Human beings usually trivialize our mental and emotional health from our body. As a joke, we make comments like “I'm already going crazy” or “I have a memory of fish”; Perhaps it is a defense mechanism against the concern of a real background, a way to escape from any cognitive deterioration that we are going through, or simply ignorance. Any of the three situations is valid, since all people act, process, interpret and feel uniquely. However, let's talk about the effect COVID-19 on people's mental health and how this disease could potentially cause a deterioration in the cognitive functions of patients who survive it. That damage could be irreversible if we don't address it correctly.
Let's position ourselves in a country like Nicaragua, where I am from, where there is no action plan in favor of mental health, what's more, there is not even a specific legislation for the care of it, being a country whose history has been written between socio-political conflicts and natural disasters. As a medical student, I was able to see and live from the inside that my country's health system is one with many deficiencies, the state is negligent and does not invest enough in something extremely important, such as health. Therefore, the outlook for Nicaraguan society is very complicated when we speak of a comprehensive recovery for people who have survived COVID-19.
After talking to someone who suffered traumatic experiences related to shortness of breath and having read an article in “The Atlantic” about delirium disorder and its relationship with the coronavirus, I came to the conclusion that it is necessary to talk about mental health and how mental disorders could be exacerbated in survivors of COVID-19.
Delusion or confusional syndrome
We cannot speak of COVID-19 without taking into account Acute respiratory distress syndrome (ARDS), which consists of a severe injury to the lungs and a high degree of decrease in the partial pressure of oxygen in the arteries (hypoxemia); This syndrome commonly requires aggressive support such as mechanical ventilation and therefore intensive therapy in order to stabilize patients. According to researchers, hypoxemia, which characterizes ARDS, can cause delirium, better called “confusional syndrome”, in patients in the intensive care unit (ICU).
In this state, patients can undergo an alteration of consciousness and a change in cognitions that develop over a short period of time, according to the psychiatric manual of researchers Juan Lopez-Ibor Aliño and Manuel Valdés Miyar.
If we read the article in The Atlantic, we find stories of survivors of COVID-19 that narrate horror situations, such as having your arms and legs amputated, or being at your own funeral. For many years, expert scientists have studied about the direct relationship of ARDS with the generation of a state of delirium in people who are in the ICU, but another situation that they have demonstrated is more shocking: over time, the survivors of this episode develop cognitive decline in functions that often go unnoticed, such as memory, attention, concentration, processing speed or executive function of our brain, as demonstrated Hopkins and collaborators.
Anxiety and depression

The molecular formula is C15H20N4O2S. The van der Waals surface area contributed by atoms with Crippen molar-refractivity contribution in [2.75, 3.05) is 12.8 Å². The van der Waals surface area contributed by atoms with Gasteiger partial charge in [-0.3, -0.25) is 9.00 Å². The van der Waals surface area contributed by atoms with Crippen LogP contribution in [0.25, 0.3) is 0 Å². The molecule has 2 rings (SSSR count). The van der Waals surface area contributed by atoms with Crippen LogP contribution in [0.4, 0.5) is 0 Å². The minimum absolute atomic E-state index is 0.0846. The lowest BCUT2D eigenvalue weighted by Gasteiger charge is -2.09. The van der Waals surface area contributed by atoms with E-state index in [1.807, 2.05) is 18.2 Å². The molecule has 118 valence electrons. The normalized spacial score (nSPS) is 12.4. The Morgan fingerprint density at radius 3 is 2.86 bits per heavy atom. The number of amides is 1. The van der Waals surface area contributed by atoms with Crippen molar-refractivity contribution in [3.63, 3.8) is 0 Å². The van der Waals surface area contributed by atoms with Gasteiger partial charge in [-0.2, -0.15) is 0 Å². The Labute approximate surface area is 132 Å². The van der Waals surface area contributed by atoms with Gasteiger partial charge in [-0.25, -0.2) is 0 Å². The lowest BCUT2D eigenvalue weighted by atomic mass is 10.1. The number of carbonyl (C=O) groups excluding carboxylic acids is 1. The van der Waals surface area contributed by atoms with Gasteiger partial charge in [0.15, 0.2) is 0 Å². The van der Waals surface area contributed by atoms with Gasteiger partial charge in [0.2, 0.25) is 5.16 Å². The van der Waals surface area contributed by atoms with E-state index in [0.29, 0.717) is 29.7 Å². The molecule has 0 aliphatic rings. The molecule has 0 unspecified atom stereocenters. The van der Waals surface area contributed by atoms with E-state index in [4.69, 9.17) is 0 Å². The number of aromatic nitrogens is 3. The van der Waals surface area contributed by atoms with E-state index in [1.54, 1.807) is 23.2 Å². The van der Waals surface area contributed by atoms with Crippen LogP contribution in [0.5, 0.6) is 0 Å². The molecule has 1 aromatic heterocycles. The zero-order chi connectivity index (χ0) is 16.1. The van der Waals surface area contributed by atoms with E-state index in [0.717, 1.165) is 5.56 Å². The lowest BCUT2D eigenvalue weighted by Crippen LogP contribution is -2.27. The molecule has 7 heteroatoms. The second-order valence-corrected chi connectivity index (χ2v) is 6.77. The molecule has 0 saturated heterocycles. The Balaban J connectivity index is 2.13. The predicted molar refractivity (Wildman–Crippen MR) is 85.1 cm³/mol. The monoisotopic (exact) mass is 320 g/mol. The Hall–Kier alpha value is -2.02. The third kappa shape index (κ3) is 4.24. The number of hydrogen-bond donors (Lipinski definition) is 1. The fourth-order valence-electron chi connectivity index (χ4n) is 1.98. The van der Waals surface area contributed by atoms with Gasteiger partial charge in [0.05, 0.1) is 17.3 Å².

Now let's talk about two diseases that many people suffer and of which very few are aware, anxiety and depression. According to Nicaraguan psychologist Junieth Cruz, it is very likely that the majority of people, at least once in our lives, have gone through an episode of anxiety, what happens is that we do not have enough health education to identify these symptoms.
According to studies related to ICU survival, it has been shown that many people, after discharge, develop psychological problems such as nightmares, panic attacks, agoraphobia, anxiety and depression. In addition, the presence of the characterization of something known as post-traumatic stress (EPT), experiencing situations such as hypervigilance, traumatic trauma and evasion.
At discharge, symptoms of depression appear to improve over the first year, anxiety persists beyond one year, but EPT persists over time according to a study by Myhren et al. On the other hand, Rothenhäusler H. and collaborators They showed that cognitive impairment and impairments could be observed even 6 years after medical discharge, and that only 46% of people could return to their previous activities.
If we refer to the public health crisis caused by COVID-19, realistically, how many survivors will be treated in the field of mental health? Will the Ministry of Health do something to alleviate the mental health crisis that is affecting it? Does the pandemic continue? Those are just 2 of the many questions that could make us reflect, not only in Nicaragua but in many other countries around the world.
In conclusion, we usually make the mistake of conceiving health as the absence of physical discomfort, without realizing that to be well one must consider the balance between mental and physical health. The demonization of self-care or the taboo around expressing psychological distress is something that we should fight to avoid a collapse of psychological and psychiatric patients, taking into account the psychological impact that the COVID-19 pandemic will generate in the medium and long term, and we should consider shifting the ego around mental health and start accepting the need for help.
Now more than ever, we must bring up this type of discussion around the conception of the integral well-being of each one and break the archaic or outdated approaches that “I do not go to the psychologist because I am not crazy”.